Biosecurity suggestions when getting chickens from different places

Discussion in 'Managing Your Flock' started by afj6710, Mar 8, 2011.

  1. afj6710

    afj6710 Chirping

    185
    0
    99
    Jan 2, 2011
    We are getting chickens in the next weeks or so - 2 different groups of hens from Craigslist. What biosecurity measures do I need to take and what do I most need to look out for?
     
  2. Ridgerunner

    Ridgerunner Free Ranging

    22,972
    9,127
    667
    Feb 2, 2009
    Southeast Louisiana
    Chicken diseases can be spread in different ways, through the air, through drinking or eating from the same source, eating each others poop. The more you can separate them during quarantine, the more effective quarantine will be. You can take it to any extreme you want to, changing shoes between tending to certain groups or using different containers to carry food or water.

    The length of an effective quarantine is generally considered to be 30 days. Most things will show up then if they are going to show up.

    What are you looking for? Parasites such as mites, lice, or worms. Some people automatically treat new arrivals for these without even looking for them. Sounds logical to me. Diseases can manifest themselves in many different ways. Strange poop. A chicken that fluffs up and is inactive. Difficulty breathing or gasping. One that does not eat or drink. Lots of different things.

    This type of quarantime is only effective for diseases the chickens have recently come into contact with. If they come from a chicken swap or somewhere they have been in contact with strange chickens recently, quarantine can be quite effective. It is possible that a flock has developed an immunity to a disease and will never show that disease no matter how long you hold them in quarantine, but they can still infect and possibly kill the other flock once they are introduced. I'll use coccidiosis as an example of this, although there are others. To check for this, you can select one or two chickens from each flock and quantine them together in a third location.

    Many people don't worry about quarantine and just put the flocks together. Whatever happens, happens. A lot of times this is not a big deal, but sometimes disaster strikes. I can't tell you how likely it is that any of the flocks are diseased or how much risk you are taking doing this. It depends on your risk tolerance and how inconvenient it is to do a proper quarantine. Some people quarantime every time. Some never do.

    Good luck!
     
  3. afj6710

    afj6710 Chirping

    185
    0
    99
    Jan 2, 2011
    ugh, reading all the posts about quarantining the chickens has me so nervous! I honestly don't know if it would be possible for us to do a 30 day quarantine. [​IMG] We want to raise chickens so badly but now I'm freaking out a bit. [​IMG] I know the best idea would be to just start with a really small flock from one source but both sellers have atleast 1 hard-to-find breed that I really want. [​IMG]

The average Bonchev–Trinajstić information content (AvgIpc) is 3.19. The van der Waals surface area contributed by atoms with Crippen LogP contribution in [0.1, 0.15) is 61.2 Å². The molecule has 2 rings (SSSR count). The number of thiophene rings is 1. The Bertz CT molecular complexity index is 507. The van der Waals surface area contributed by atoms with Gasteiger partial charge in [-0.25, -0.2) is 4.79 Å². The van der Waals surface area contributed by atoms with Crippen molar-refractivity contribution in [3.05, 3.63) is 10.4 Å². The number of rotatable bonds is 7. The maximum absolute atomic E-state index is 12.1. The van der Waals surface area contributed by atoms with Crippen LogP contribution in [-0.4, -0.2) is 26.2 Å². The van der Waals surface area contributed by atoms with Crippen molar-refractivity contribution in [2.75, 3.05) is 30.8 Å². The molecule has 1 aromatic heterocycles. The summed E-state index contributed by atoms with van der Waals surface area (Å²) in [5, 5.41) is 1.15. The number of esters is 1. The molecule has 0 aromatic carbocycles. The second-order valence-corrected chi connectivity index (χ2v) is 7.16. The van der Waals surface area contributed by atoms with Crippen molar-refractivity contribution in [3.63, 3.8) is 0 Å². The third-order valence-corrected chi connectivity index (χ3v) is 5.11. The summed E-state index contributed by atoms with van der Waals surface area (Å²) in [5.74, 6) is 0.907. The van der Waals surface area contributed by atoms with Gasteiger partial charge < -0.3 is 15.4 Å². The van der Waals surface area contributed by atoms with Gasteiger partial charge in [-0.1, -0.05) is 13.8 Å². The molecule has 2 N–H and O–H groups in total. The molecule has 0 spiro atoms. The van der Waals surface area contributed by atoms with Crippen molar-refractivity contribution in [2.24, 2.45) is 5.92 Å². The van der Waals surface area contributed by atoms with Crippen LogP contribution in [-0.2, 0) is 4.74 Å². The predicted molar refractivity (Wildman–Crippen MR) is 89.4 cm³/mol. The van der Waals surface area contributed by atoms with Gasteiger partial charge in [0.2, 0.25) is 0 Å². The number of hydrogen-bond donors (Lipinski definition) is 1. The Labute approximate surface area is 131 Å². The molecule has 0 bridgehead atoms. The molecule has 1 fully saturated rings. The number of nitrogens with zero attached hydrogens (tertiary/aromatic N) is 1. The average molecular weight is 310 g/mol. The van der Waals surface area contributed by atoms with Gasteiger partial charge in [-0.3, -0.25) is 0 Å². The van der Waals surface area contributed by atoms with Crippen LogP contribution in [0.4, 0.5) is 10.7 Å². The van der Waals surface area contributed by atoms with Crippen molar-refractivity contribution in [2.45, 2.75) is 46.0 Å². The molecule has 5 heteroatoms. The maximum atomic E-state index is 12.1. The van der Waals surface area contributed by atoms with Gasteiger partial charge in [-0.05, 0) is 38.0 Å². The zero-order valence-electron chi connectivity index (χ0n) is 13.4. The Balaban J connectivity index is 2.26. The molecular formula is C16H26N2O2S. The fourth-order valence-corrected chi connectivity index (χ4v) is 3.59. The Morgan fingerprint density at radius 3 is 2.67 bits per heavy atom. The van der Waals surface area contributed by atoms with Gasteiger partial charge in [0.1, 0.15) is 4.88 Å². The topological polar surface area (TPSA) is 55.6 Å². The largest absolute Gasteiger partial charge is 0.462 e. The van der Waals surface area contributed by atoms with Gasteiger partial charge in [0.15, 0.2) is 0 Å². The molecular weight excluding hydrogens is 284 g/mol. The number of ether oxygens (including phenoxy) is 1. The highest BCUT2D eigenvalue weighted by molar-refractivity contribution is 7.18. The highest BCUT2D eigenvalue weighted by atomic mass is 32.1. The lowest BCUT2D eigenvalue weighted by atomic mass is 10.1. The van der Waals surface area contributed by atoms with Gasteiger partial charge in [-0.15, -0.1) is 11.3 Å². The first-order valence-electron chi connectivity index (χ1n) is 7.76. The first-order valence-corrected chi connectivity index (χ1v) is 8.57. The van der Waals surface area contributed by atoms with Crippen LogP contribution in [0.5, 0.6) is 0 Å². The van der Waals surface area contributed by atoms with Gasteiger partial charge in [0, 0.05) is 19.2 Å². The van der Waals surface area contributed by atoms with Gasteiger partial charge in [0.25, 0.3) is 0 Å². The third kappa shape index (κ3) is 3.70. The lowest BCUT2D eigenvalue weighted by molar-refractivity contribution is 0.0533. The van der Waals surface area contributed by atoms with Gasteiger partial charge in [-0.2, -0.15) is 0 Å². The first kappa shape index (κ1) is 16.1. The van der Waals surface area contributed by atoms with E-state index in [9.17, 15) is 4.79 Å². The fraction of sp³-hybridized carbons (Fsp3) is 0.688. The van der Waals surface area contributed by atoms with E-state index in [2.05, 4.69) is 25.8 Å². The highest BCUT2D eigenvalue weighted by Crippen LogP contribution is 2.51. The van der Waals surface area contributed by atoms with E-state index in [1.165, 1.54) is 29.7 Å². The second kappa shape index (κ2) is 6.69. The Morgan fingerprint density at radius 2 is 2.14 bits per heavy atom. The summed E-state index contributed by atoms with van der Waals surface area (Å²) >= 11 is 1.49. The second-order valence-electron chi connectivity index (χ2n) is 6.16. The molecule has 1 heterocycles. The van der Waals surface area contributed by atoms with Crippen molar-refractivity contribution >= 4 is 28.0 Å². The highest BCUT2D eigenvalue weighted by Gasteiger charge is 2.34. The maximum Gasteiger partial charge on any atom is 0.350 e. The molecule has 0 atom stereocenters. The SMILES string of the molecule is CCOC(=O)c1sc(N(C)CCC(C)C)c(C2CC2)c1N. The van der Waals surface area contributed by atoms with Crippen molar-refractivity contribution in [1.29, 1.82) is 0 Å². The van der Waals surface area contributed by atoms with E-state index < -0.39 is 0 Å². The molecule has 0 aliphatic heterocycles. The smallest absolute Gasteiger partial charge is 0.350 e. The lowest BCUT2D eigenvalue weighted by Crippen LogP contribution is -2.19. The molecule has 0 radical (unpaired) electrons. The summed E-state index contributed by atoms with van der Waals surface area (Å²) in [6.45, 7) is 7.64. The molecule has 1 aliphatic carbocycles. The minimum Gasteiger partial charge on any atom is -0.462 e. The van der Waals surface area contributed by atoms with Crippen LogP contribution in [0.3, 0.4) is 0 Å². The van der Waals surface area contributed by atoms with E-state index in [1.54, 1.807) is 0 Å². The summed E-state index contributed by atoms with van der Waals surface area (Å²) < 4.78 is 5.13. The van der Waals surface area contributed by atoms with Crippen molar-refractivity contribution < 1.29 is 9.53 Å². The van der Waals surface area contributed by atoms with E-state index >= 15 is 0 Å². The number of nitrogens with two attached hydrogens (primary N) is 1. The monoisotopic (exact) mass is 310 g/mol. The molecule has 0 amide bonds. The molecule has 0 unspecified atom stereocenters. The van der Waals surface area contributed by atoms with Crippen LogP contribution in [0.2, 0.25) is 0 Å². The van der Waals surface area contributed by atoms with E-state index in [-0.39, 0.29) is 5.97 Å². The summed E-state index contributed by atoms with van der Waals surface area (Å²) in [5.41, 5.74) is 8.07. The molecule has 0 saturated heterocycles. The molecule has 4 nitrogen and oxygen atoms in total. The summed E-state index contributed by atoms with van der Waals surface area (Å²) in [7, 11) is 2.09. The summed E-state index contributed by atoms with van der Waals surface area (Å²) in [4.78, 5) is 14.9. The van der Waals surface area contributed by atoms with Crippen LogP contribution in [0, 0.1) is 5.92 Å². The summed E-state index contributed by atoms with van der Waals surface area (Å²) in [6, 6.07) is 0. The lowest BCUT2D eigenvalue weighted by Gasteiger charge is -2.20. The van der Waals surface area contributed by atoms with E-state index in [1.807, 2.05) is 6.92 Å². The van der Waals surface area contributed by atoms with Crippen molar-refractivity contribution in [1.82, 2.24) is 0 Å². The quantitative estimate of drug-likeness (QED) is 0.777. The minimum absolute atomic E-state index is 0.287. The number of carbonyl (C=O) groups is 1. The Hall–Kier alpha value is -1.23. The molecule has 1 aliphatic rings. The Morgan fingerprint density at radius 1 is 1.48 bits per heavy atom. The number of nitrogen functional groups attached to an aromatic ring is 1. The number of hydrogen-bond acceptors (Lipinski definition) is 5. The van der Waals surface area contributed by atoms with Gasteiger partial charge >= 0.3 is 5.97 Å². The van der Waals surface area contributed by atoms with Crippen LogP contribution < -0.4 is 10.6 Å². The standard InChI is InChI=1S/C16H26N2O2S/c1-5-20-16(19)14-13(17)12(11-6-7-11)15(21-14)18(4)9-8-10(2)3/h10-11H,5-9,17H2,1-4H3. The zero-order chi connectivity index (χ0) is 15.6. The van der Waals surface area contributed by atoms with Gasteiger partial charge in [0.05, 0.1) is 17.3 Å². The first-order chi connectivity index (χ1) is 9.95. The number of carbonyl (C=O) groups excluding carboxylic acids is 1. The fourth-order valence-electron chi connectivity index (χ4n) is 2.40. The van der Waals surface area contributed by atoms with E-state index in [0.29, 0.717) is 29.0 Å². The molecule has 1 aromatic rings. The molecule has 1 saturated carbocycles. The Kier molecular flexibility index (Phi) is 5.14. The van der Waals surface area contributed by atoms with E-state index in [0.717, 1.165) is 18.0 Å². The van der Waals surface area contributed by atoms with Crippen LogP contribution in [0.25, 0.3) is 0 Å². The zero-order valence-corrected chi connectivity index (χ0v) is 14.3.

4. Ridgerunner

    Ridgerunner Free Ranging

    22,972
    9,127
    667
    Feb 2, 2009
    Southeast Louisiana
    I can't tell you what to do. I take the risk of disease seriously enough that the only way I add new blood to my flock is to get hatching eggs and hatch them myself. No living chickens come close to my flock. But lots of people go to chicken swaps and bring home new chickens and never have a problem.

    If the two people you are getting them from know what they are doing and would recognize a disease when they saw it, you will probably be OK. But I sure cannot guarantee anything.
     
  5. Mrs. K

    Mrs. K Crowing

    6,559
    5,180
    476
    Nov 12, 2009
    western South Dakota
    If I read your post correctly, you do not have chickens yet. You do not have a flock at home. If I have that right, then I would not worry about it too much unless your are getting a huge amount of chickens. The more chickens you get the more money you have tied up in them, and a bigger risk.

    Quarantine is really to protect the flock you have at home. You do not want to bring in a disease, and wipe out your whole flock. However, by mixing two different flocks, you do run the risk of one flock infecting the other flock, and winding up not having a wonderful chicken experience, but a bunch of sick birds.

    imho - you need to be a little bit heartless, do not take or buy anything that looks the least bit raggy or sick. For the most part, although not always, sick birds look sick.

    If I was talking about 5-6 head in one flock and 5-6 head in the other flock, and they looked pretty healthy to me, I inspected their housing, and it looked fairly decent with healthy animals, I would put them all together.

    I think if you put them all together in a strange place to all of them, while you will have a few pecking order scuffles, it should not be too bad, and get over quickly.

    Mrs. K

    ps. if one of two dies, I feel bad for a bit, but I do get over it. Some people have a hard time with this, and if you are like that, then you should be more careful.
     
    Last edited: Mar 8, 2011

BackYard Chickens is proudly sponsored by: